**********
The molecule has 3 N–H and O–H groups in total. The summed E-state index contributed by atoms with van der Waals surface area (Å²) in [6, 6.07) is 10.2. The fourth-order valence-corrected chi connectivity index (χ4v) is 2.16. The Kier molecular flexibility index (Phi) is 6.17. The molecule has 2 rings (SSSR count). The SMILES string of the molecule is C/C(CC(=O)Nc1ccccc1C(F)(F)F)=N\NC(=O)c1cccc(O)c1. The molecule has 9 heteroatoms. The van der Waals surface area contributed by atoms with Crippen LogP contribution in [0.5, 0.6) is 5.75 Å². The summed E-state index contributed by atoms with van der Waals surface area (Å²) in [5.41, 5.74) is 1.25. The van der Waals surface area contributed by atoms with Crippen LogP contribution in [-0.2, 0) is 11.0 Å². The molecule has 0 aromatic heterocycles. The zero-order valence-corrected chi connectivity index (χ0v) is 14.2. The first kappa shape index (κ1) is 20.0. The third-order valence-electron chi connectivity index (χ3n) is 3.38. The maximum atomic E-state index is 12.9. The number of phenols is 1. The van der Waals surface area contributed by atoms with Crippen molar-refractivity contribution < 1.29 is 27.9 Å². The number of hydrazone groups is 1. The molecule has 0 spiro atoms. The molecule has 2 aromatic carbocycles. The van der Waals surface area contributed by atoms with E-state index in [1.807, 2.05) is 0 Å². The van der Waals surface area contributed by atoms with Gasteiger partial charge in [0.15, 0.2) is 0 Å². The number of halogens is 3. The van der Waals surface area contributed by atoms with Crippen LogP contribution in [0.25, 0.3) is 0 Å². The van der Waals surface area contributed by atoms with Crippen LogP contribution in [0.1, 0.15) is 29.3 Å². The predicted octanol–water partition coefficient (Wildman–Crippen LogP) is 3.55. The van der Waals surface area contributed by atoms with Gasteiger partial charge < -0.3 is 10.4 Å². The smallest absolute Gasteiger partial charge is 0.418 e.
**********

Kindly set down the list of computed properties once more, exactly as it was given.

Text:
The molecule has 3 N–H and O–H groups in total. The summed E-state index contributed by atoms with van der Waals surface area (Å²) in [6, 6.07) is 10.2. The fourth-order valence-corrected chi connectivity index (χ4v) is 2.16. The Kier molecular flexibility index (Phi) is 6.17. The molecule has 2 rings (SSSR count). The SMILES string of the molecule is C/C(CC(=O)Nc1ccccc1C(F)(F)F)=N\NC(=O)c1cccc(O)c1. The molecule has 9 heteroatoms. The van der Waals surface area contributed by atoms with Crippen LogP contribution in [0.5, 0.6) is 5.75 Å². The summed E-state index contributed by atoms with van der Waals surface area (Å²) in [5.41, 5.74) is 1.25. The van der Waals surface area contributed by atoms with Crippen LogP contribution in [-0.2, 0) is 11.0 Å². The molecule has 0 aromatic heterocycles. The zero-order valence-corrected chi connectivity index (χ0v) is 14.2. The first kappa shape index (κ1) is 20.0. The third-order valence-electron chi connectivity index (χ3n) is 3.38. The maximum atomic E-state index is 12.9. The number of phenols is 1. The van der Waals surface area contributed by atoms with Crippen molar-refractivity contribution < 1.29 is 27.9 Å². The number of hydrazone groups is 1. The molecule has 0 spiro atoms. The molecule has 2 aromatic carbocycles. The van der Waals surface area contributed by atoms with E-state index in [1.807, 2.05) is 0 Å². The van der Waals surface area contributed by atoms with Gasteiger partial charge in [0.15, 0.2) is 0 Å². The number of halogens is 3. The van der Waals surface area contributed by atoms with Crippen LogP contribution in [0.25, 0.3) is 0 Å². The van der Waals surface area contributed by atoms with Crippen LogP contribution in [0.1, 0.15) is 29.3 Å². The predicted octanol–water partition coefficient (Wildman–Crippen LogP) is 3.55. The van der Waals surface area contributed by atoms with Gasteiger partial charge < -0.3 is 10.4 Å². The smallest absolute Gasteiger partial charge is 0.418 e.